Church-ship model said to have been built in celebration of James and Anna’s marriage, and may have hung in a church in South Leith

Above: Church-ship model said to have been built in celebration of James and Anna’s marriage, and may have hung in a church in South Leith.

James and witches

In 1590, as James was attempting to bring home his new Danish wife Anna, a storm blew his ship off-course near the coast of East Lothian. Subsequently, several alleged witches from North Berwick were arrested, tortured and executed, a process in which James took an active part. For a time, he was obsessed with uncovering witches, and in 1597 published a tract on them, Daemonologie.

Witch's iron collar or jougs formerly owned by the parish of Ladybank in Fife, 17th century

Above: Witch's iron collar or jougs formerly owned by the parish of Ladybank in Fife, 17th century. You can read more about this object here.

Bloodfeud and the Borders

James was determined to assert his power as king, and to crack down on the ancient custom of bloodfeud. These violent disputes between families, and their large armed retinues, were often very long-running. Bloodfeud was seen as especially prevalent in the Borders (though it happened throughout Scotland), and James was to target the feud there. This was also part of his suppression of violence and cross-border raiding in the late 1590s, when it looked likely that he would succeed Elizabeth on the English throne.

The most famous of the Borders’ feuds was that between the families of the Scotts and the Kers.

An iron helmet known as a steel bonnet, headgear of the Border raiders. This was found at Ancrum, a stronghold of the Kers.

Above: An iron morion helmet known popularly as a ‘steel bonnet’, headgear of the Border raiders. This was found at Ancrum, a stronghold of the Kers. 

Wat o'Harden's horn, with inscriptions on the side

Above: Wat o’ Harden’s horn: Walter Scott of Harden was one of the leading men of the Scott surname, and deputy to its head, Sir Walter Scott of Buccleuch. He would have used this bugle to call his men to his side in a raid or skirmish.

Wat o'Harden's spurs

Above: Wat o’ Harden’s spurs: reputedly, when the cupboard was bare, Harden’s wife used to serve these spurs for dinner, to ask the men to go and find food.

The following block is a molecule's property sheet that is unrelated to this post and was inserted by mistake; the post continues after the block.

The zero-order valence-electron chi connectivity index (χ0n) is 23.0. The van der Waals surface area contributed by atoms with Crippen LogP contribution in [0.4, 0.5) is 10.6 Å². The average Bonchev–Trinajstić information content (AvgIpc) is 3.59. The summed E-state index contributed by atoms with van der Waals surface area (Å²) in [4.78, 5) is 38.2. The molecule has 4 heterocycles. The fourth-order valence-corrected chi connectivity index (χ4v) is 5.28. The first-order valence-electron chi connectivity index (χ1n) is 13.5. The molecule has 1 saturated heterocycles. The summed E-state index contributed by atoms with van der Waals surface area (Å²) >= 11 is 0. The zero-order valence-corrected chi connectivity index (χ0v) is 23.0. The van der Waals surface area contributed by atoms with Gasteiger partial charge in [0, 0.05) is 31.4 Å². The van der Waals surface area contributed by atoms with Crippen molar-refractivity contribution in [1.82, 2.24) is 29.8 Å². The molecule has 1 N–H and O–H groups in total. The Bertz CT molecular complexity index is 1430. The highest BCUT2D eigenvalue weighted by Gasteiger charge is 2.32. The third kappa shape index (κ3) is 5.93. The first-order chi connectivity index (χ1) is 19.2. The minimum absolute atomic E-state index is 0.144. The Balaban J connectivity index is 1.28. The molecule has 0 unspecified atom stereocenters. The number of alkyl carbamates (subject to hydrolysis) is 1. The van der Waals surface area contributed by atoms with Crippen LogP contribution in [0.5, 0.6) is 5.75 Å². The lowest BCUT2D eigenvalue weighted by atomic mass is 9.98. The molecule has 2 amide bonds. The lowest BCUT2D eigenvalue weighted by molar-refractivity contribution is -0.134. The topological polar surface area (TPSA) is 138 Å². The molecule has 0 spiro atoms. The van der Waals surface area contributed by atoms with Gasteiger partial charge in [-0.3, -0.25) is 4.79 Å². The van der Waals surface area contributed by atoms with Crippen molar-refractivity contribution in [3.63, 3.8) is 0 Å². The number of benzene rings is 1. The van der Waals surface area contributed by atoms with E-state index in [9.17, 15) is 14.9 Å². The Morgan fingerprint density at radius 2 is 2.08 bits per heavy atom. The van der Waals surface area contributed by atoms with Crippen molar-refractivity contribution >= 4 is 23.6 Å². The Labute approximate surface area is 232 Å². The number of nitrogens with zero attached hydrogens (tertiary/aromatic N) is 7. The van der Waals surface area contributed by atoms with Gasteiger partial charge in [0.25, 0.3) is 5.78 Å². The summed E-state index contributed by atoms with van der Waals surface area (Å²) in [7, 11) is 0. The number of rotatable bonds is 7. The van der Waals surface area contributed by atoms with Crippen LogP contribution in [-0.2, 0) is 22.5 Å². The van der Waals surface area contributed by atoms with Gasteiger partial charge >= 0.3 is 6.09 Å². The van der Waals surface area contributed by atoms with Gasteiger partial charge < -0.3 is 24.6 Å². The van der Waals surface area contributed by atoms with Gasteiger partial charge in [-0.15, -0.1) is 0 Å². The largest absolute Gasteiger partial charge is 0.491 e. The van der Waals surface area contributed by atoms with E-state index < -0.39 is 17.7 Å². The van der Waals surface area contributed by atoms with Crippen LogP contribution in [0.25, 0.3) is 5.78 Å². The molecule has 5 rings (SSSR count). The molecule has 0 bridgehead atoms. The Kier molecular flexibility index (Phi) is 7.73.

The Union of the Crowns

In 1603, James VI succeeded to the English throne on the death of his cousin Elizabeth I with no direct heirs. As the new James I of England, he rode south and was to spend almost the entire rest of his life in England, based at Whitehall. He is thus known to us as James VI and I. James was very keen to promote the idea of union and friendship between the previously hostile England and Scotland. He called it a ‘blessed union’, one of ‘hearts and minds’.

Banner showing James VI and I’s coat of arms combining those of Scotland (the saltire, the unicorn, and the rampant lion in the top left dominant quarter), of England (the cross of St George, the three lions in the top right quarter), and of Ireland (the harp in the lower left quarter)

Above: Banner showing James VI and I’s coat of arms combining those of Scotland (the saltire, the unicorn, and the rampant lion in the top left dominant quarter), of England (the cross of St George, the three lions in the top right quarter), and of Ireland (the harp in the lower left quarter).

Return to Scotland

Despite promising on his departure to return every three years, James was only to return to Scotland once in 1617. Having professed a ‘salmon-like’ desire to return to the land of his birth, he came with a multitude of English and Scottish courtiers and councillors, and spent around three months touring his castles and palaces, and those of the great lords and lairds.

Ceiling boss of carved wood, unicorn carrying flag, with traces of original paintwork, from Linlithgow Palace, Scotland, c. 1617

Above: Ceiling boss of carved wood, with a unicorn carrying a Union flag, with traces of original paintwork, from Linlithgow Palace, Scotland, c. 1617.

During this period, he presided over a meeting of the Scottish parliament, which famously rejected his attempt to get them to pass his ecclesiastical reforms, which became known as the Five Articles of Perth. Elite Scottish households prepared for the king's visit and there are several examples of objects and decoration made in case the king came to visit.

Beechwood box containing desert plates

Decorated lid of box containing beechwood desert plates

Above: Circular beech box containing a set of fourteen roundels or plates used at an entertainment given by Sir George Bruce of Carnock for King James VI: English, 1570 – 1620, with inscription on the bottom, ‘Desert Plates used at an Intertainment given by George Bruce of Carnock to King James 6’. James and his retinue visited the successful entrepreneur Sir George Bruce at his newly built ‘palace’ at Culross. Bruce was famed for his coal mine which reputedly ran for a mile under the Firth of Forth. James took fright on his tour, popping up in the middle of the firth to be rescued by boat.

Death and succession

James died in 1625 and was succeeded by his son, Charles. You can read more about Charles here.